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If Northwestern wants to return to Oklahoma City, it needs better clutch hitting

The ‘Cats’ bats went cold when it mattered most, relinquishing runners in scoring position — and putting the team’s season in jeopardy.

@NUSBCats on Twitter.

By simply hearing the fact that No. 12-seed Northwestern scored only one run in its Saturday evening loss to No. 5-seed Alabama, you likely wouldn’t be impressed. After all, the Tide themselves had only two runs scratched across in a game where pitching dominated.

In fact, in the broader two-game series between the Wildcats and Crimson Tide, the two sides have scored just seven total runs, with NU at four and Bama at three. That’s the consequence of two bonafide aces — Danielle Williams and Montana Fouts — pitching a combined 12 innings across the first two games, plus very strong performances from Lauren Boyd and Jaala Torrence.

Even in the midst of two stellar pitching staffs dominating and shutting down scoring, it wasn’t as if Northwestern didn’t have its chances to tack on. Therein lies the purple flaw that serves as a concerning takeaway from Game Two.

Yes, NU scored just once, but the team out-hit Alabama 7-6, plus drew two walks. Top offensive producers like Jordyn Rudd, Hannah Cady, Nikki Cuchran and Angela Zedak all found ways on base, with the top two collecting multiple hits.

However, the Wildcats could not string together enough successive positive plate appearances to drive in runs or keep rallies alive. Kate Drohan’s squad hit just 1-for-7 (.143) with runners in scoring position, left eight on base and, maybe most strikingly, advanced zero runners over the course of the game.

It wasn’t as if the Tide were vastly improved in those areas, with seven stranded and a dismal .125 RISP mark, but what matters is that someone stepped up with a situational hit. In Game Two, it was Ashley Prange, who smoked a single up the middle to score Larissa Preuitt in the seventh.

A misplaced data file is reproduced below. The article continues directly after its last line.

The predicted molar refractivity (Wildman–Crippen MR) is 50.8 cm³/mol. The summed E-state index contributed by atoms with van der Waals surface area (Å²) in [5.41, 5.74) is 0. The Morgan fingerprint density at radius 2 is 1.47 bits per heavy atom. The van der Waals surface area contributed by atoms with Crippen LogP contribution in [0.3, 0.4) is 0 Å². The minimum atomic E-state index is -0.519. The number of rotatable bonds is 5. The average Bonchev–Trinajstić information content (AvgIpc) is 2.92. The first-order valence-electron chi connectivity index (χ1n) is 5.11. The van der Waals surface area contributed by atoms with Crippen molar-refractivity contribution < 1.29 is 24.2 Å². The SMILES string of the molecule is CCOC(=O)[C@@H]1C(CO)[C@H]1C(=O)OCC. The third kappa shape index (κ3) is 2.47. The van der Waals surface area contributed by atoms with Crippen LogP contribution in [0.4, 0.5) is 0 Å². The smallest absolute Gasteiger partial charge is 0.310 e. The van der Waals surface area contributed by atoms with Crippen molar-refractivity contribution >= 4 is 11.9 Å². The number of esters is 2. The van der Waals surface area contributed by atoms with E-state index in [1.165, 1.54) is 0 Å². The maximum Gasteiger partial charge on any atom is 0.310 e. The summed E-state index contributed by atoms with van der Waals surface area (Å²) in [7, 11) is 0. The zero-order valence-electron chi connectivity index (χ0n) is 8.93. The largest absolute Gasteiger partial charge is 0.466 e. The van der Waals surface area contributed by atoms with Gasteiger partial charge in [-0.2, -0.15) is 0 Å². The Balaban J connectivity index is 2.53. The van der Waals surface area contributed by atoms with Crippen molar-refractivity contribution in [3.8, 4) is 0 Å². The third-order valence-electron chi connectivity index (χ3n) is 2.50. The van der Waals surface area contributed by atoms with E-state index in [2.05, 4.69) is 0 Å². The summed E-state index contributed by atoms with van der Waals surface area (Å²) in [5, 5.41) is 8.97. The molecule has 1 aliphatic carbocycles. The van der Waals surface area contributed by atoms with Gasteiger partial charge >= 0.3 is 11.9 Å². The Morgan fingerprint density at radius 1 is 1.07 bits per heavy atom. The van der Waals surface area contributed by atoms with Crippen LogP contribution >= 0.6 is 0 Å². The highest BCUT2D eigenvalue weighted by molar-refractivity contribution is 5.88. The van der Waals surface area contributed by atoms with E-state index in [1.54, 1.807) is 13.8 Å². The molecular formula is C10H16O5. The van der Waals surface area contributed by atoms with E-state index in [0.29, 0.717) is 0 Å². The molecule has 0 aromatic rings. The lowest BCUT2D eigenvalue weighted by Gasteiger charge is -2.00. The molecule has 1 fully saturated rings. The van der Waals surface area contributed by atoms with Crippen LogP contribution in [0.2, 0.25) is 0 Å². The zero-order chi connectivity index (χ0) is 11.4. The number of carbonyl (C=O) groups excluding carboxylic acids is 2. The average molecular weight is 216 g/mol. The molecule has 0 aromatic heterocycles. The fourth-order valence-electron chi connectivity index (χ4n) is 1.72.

As early as the second inning, Northwestern appeared in business following leadoff singles from Cuchran and Zedak. However, Torrence proceeded to get flyouts from Maeve Nelson and Kelsey Nader, then induced a groundout from Grace Nieto. The ‘Cats scored nobody after having first and second with no gone.

In the third, NU mustered two two-out infield singles from Rudd and Cady before a Cuchran walk. With the bases loaded, Zedak was frozen by an offspeed pitch, striking out looking.

The Wildcats finally erased their goose egg in the fifth when Rudd singled and scored Skyler Shellmyer, but the team wasted a subsequent hit from Cady that established two on base with just one out. Cuchran and Zedak each hit routine fly balls to center, concluding an offensive attack.

In a low-scoring game of this nature, with limited opportunities to amass a crooked number in the run column, it becomes of heightened importance to work long at-bats and actually maximize scoring chances. Of course, one could attribute these sequences to tenacious pitching, but Drohan and NU will likely be frustrated by not capitalizing on somewhat consistent traffic.

Beyond improved situational batting, the ‘Cats simply need better outputs from several key hitters in their lineup. First-year Kansas Robinson, in the No. 2 hole, is 1-for-8 with five strikeouts across the first two Super Regional games. In Game Two, the bottom third of the NU order — Nelson, Nader and Nieto — went 0-for-8, plus Bridget Donahey struck out in a pinch-hit spot. Conversely, Northwestern’s one-through-five hitters have performed rather solidly, going 10-for-35 (.285) with two RBIs so far in Tuscaloosa.

In a matchup where the ‘Cats could have solidified their second straight Women’s College World Series berth, swept the Crimson Tide in triumphant fashion and maintained an unbeaten postseason record, the team squandered several key chances to conclude the Super Regional series in two games.

Now facing the reality of a win-or-go-home Game Three, Northwestern has no choice but to regroup and hone in on its biggest weakness in Game Two: a lack of clutch hitting.